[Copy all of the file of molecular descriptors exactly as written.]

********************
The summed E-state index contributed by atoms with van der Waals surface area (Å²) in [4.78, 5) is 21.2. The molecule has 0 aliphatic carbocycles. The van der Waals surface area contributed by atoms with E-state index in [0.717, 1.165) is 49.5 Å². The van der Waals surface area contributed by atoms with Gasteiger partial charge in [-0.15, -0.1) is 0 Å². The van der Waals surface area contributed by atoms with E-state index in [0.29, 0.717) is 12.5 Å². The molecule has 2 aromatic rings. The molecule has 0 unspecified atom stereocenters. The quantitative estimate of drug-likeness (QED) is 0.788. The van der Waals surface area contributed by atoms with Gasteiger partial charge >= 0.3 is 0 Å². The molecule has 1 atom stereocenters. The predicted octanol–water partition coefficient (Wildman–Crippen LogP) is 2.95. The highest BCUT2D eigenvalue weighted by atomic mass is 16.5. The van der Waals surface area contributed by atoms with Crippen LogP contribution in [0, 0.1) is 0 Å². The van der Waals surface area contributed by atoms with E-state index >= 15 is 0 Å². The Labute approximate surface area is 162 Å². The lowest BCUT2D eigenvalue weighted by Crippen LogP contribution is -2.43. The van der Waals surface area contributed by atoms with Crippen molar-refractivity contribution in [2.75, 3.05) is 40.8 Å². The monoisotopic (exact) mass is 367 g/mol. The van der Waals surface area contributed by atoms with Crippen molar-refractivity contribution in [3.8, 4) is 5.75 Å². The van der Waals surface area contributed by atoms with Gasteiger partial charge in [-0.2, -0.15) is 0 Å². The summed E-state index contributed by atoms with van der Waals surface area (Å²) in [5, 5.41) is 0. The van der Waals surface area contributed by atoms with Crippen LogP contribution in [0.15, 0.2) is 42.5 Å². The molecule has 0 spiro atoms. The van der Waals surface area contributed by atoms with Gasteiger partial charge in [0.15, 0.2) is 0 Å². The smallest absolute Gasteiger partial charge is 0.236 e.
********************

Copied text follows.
The summed E-state index contributed by atoms with van der Waals surface area (Å²) in [4.78, 5) is 21.2. The molecule has 0 aliphatic carbocycles. The van der Waals surface area contributed by atoms with E-state index in [0.717, 1.165) is 49.5 Å². The van der Waals surface area contributed by atoms with Gasteiger partial charge in [-0.15, -0.1) is 0 Å². The van der Waals surface area contributed by atoms with E-state index in [0.29, 0.717) is 12.5 Å². The molecule has 2 aromatic rings. The molecule has 0 unspecified atom stereocenters. The quantitative estimate of drug-likeness (QED) is 0.788. The van der Waals surface area contributed by atoms with Gasteiger partial charge >= 0.3 is 0 Å². The molecule has 1 atom stereocenters. The predicted octanol–water partition coefficient (Wildman–Crippen LogP) is 2.95. The highest BCUT2D eigenvalue weighted by atomic mass is 16.5. The van der Waals surface area contributed by atoms with Crippen LogP contribution in [0, 0.1) is 0 Å². The van der Waals surface area contributed by atoms with E-state index >= 15 is 0 Å². The Labute approximate surface area is 162 Å². The lowest BCUT2D eigenvalue weighted by Crippen LogP contribution is -2.43. The van der Waals surface area contributed by atoms with Crippen molar-refractivity contribution in [2.75, 3.05) is 40.8 Å². The monoisotopic (exact) mass is 367 g/mol. The van der Waals surface area contributed by atoms with Crippen molar-refractivity contribution in [3.8, 4) is 5.75 Å². The van der Waals surface area contributed by atoms with Gasteiger partial charge in [-0.2, -0.15) is 0 Å². The summed E-state index contributed by atoms with van der Waals surface area (Å²) in [5, 5.41) is 0. The van der Waals surface area contributed by atoms with Crippen LogP contribution in [0.15, 0.2) is 42.5 Å². The molecule has 0 spiro atoms. The van der Waals surface area contributed by atoms with Gasteiger partial charge in [0.15, 0.2) is 0 Å². The smallest absolute Gasteiger partial charge is 0.236 e.